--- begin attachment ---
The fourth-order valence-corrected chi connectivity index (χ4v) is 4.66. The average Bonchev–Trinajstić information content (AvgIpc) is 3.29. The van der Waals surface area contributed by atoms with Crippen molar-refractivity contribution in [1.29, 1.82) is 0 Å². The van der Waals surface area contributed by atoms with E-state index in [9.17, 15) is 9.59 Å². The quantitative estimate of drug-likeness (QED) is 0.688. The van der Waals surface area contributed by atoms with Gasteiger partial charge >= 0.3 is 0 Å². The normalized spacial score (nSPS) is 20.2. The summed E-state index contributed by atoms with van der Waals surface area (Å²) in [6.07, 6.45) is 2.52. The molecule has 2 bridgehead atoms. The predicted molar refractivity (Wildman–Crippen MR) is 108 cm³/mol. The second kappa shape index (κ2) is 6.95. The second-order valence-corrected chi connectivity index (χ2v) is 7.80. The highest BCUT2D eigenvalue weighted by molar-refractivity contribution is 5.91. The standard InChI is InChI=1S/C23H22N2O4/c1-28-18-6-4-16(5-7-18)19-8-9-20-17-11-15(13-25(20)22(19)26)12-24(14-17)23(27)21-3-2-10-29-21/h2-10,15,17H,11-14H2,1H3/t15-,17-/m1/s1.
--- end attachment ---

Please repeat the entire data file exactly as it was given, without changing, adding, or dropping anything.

The fourth-order valence-corrected chi connectivity index (χ4v) is 4.66. The average Bonchev–Trinajstić information content (AvgIpc) is 3.29. The van der Waals surface area contributed by atoms with Crippen molar-refractivity contribution in [1.29, 1.82) is 0 Å². The van der Waals surface area contributed by atoms with E-state index in [9.17, 15) is 9.59 Å². The quantitative estimate of drug-likeness (QED) is 0.688. The van der Waals surface area contributed by atoms with Gasteiger partial charge >= 0.3 is 0 Å². The normalized spacial score (nSPS) is 20.2. The summed E-state index contributed by atoms with van der Waals surface area (Å²) in [6.07, 6.45) is 2.52. The molecule has 2 bridgehead atoms. The predicted molar refractivity (Wildman–Crippen MR) is 108 cm³/mol. The second kappa shape index (κ2) is 6.95. The second-order valence-corrected chi connectivity index (χ2v) is 7.80. The highest BCUT2D eigenvalue weighted by molar-refractivity contribution is 5.91. The standard InChI is InChI=1S/C23H22N2O4/c1-28-18-6-4-16(5-7-18)19-8-9-20-17-11-15(13-25(20)22(19)26)12-24(14-17)23(27)21-3-2-10-29-21/h2-10,15,17H,11-14H2,1H3/t15-,17-/m1/s1.